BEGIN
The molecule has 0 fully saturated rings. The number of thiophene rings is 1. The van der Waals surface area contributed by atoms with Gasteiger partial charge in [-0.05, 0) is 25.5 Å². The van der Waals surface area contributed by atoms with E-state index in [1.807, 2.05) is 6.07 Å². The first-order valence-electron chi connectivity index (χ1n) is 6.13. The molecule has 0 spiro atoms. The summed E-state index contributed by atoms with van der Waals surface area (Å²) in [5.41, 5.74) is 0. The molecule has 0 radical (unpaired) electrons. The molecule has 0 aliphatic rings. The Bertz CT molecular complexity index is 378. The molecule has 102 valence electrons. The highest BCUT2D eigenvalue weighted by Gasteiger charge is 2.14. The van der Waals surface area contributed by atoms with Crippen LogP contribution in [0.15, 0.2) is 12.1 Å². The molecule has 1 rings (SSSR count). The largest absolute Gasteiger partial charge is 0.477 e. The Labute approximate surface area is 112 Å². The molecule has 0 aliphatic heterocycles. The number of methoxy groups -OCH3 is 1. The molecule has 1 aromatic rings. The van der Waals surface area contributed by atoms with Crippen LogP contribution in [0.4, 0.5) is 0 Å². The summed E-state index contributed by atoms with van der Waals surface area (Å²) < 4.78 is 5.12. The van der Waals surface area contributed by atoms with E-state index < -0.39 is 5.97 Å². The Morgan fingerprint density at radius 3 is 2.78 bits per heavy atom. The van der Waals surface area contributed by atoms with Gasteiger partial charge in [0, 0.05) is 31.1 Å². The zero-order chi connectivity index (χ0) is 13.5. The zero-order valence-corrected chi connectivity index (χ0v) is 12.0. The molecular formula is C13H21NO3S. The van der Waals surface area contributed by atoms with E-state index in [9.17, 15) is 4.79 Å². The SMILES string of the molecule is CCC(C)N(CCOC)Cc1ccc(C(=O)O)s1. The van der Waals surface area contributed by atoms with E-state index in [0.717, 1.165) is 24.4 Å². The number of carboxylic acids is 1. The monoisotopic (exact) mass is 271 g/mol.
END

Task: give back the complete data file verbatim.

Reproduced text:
The molecule has 0 fully saturated rings. The number of thiophene rings is 1. The van der Waals surface area contributed by atoms with Gasteiger partial charge in [-0.05, 0) is 25.5 Å². The van der Waals surface area contributed by atoms with E-state index in [1.807, 2.05) is 6.07 Å². The first-order valence-electron chi connectivity index (χ1n) is 6.13. The molecule has 0 spiro atoms. The summed E-state index contributed by atoms with van der Waals surface area (Å²) in [5.41, 5.74) is 0. The molecule has 0 radical (unpaired) electrons. The molecule has 0 aliphatic rings. The Bertz CT molecular complexity index is 378. The molecule has 102 valence electrons. The highest BCUT2D eigenvalue weighted by Gasteiger charge is 2.14. The van der Waals surface area contributed by atoms with Crippen LogP contribution in [0.15, 0.2) is 12.1 Å². The molecule has 1 rings (SSSR count). The largest absolute Gasteiger partial charge is 0.477 e. The Labute approximate surface area is 112 Å². The molecule has 0 aliphatic heterocycles. The number of methoxy groups -OCH3 is 1. The molecule has 1 aromatic rings. The van der Waals surface area contributed by atoms with Crippen LogP contribution in [0.4, 0.5) is 0 Å². The summed E-state index contributed by atoms with van der Waals surface area (Å²) < 4.78 is 5.12. The van der Waals surface area contributed by atoms with E-state index < -0.39 is 5.97 Å². The Morgan fingerprint density at radius 3 is 2.78 bits per heavy atom. The van der Waals surface area contributed by atoms with Gasteiger partial charge in [0, 0.05) is 31.1 Å². The zero-order chi connectivity index (χ0) is 13.5. The zero-order valence-corrected chi connectivity index (χ0v) is 12.0. The molecular formula is C13H21NO3S. The van der Waals surface area contributed by atoms with E-state index in [9.17, 15) is 4.79 Å². The SMILES string of the molecule is CCC(C)N(CCOC)Cc1ccc(C(=O)O)s1. The van der Waals surface area contributed by atoms with E-state index in [0.717, 1.165) is 24.4 Å². The number of carboxylic acids is 1. The monoisotopic (exact) mass is 271 g/mol.